Unlike the others I’ve named, Tracy is more likely to identify with a party than an ideology (to the extent he talks about politics at all). But I do think that his still-unfolding response to Trump reflects classically conservative convictions about the importance of healthy communities, well-functioning institutions, and rational discourse — and conservative anxieties about the dangers posed when democracy leads to populism, demagoguery, and anti-intellectualism.
And, echoing some of Noble’s concerns about Trump’s comments on Muslims, Latinos, and other minorities, Tracy is appalled that the party of Lincoln would nominate a Know-Nothing:
I have been longing for the GOP leadership to take a page from Lincoln’s book. I long to hear Paul Ryan or Mitch McConnell stand up and say that party unity is not the highest good, that party unity built by pandering to those who would degrade any racial or ethnic group is not worth the cost. I’m still waiting.
In my Saturday That Was The Week That Was posts, I’ve often pointed to articles by Gracy Olmstead. For example, this past weekend I linked to my favorite American Conservative contributor‘s reflection on what millennials moving back home with their parents might say about marriage and family structure.
That’s typical of a conservative thinker who, while not averse to writing about politics, knows that there is more to life than electioneering and public policy. There’s reading and housework, farming and parenting. (Here too, Front Porch Republic is an important forum to follow.) And there are bigger issues than trade, taxation, and terrorism — like innovation, attentiveness, and evil and joy.
While no fan of the presumptive Republican nominee, it’s telling that Olmstead’s longest piece on that subject rebuts Trump more implicitly than explicitly, by exemplifying the empathy, concern for virtue, and commitment to conversation that he so recklessly disdains. It’s worth quoting at some length:
Each generation seems to have its weaknesses and vices: mine (the millennial generation) is often prone to attitudes of entitlement, laziness, skepticism, moral ambiguity. But we’re also more likely to exercise a certain set of virtues: mercy, empathy, kindness, tolerance. Many of us support Bernie Sanders, it seems, because his political platform complements both our virtues and our vices.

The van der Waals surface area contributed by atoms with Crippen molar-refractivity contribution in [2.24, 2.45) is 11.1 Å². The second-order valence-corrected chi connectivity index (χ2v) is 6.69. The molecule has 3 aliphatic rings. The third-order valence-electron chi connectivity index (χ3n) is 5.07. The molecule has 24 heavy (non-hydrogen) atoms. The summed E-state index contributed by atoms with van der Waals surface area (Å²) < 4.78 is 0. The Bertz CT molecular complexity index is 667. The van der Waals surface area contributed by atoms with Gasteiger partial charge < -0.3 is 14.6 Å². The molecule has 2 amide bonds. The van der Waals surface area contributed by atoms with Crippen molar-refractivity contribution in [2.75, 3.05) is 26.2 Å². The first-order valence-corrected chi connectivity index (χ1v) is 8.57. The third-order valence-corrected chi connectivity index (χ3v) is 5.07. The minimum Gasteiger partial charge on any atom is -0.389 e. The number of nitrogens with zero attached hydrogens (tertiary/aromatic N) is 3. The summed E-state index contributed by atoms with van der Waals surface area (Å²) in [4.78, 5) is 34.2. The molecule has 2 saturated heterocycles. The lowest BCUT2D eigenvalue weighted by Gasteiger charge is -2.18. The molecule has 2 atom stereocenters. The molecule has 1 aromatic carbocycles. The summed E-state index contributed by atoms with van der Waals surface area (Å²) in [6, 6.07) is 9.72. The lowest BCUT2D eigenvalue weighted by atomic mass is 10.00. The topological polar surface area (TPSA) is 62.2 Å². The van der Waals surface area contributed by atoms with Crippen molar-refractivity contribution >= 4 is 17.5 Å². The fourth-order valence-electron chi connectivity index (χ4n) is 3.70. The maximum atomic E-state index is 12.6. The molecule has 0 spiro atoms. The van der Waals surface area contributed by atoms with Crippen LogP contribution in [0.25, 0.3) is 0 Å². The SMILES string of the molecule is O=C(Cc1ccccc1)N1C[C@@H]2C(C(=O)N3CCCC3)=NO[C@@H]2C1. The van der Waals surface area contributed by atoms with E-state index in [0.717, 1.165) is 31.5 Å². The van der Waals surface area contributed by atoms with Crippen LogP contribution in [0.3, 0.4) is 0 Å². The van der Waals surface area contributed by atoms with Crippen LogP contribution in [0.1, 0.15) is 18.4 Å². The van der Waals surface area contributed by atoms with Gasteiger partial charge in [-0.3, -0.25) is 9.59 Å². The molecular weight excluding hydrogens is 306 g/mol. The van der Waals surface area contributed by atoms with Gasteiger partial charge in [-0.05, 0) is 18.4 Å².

My grandfather’s generation has a different set of virtues, a different set of vices. Donald Trump’s platform and political rhetoric sits well with some of their natural inclinations. When I get angry and frustrated with the Trump voter, I have to remember that the world I live in is very different from the one known to many of them. I am called to show them tolerance and empathy, to try to understand them, despite our differences.
This could be my millennial leaning toward “softness” and “tolerance” coming out. But it’s also, at root, my love of community—and desire that, in the end, our presidential election won’t destroy opportunities for important political discourse. Because there are many other things worth talking about, many other important battles worth fighting—and if the Republican party as we know it is going to be forever changed by this 2016 election (as some believe it will be), it seems best to consider how best to harness this change in a productive fashion. How to work with those who are different than us, so that—whether some or all of us are disappointed by the results of the election—we can use that disappointment to foster a conversation, cohesion, understanding, rather than letting it foment into bitterness and anger, as it has this time around.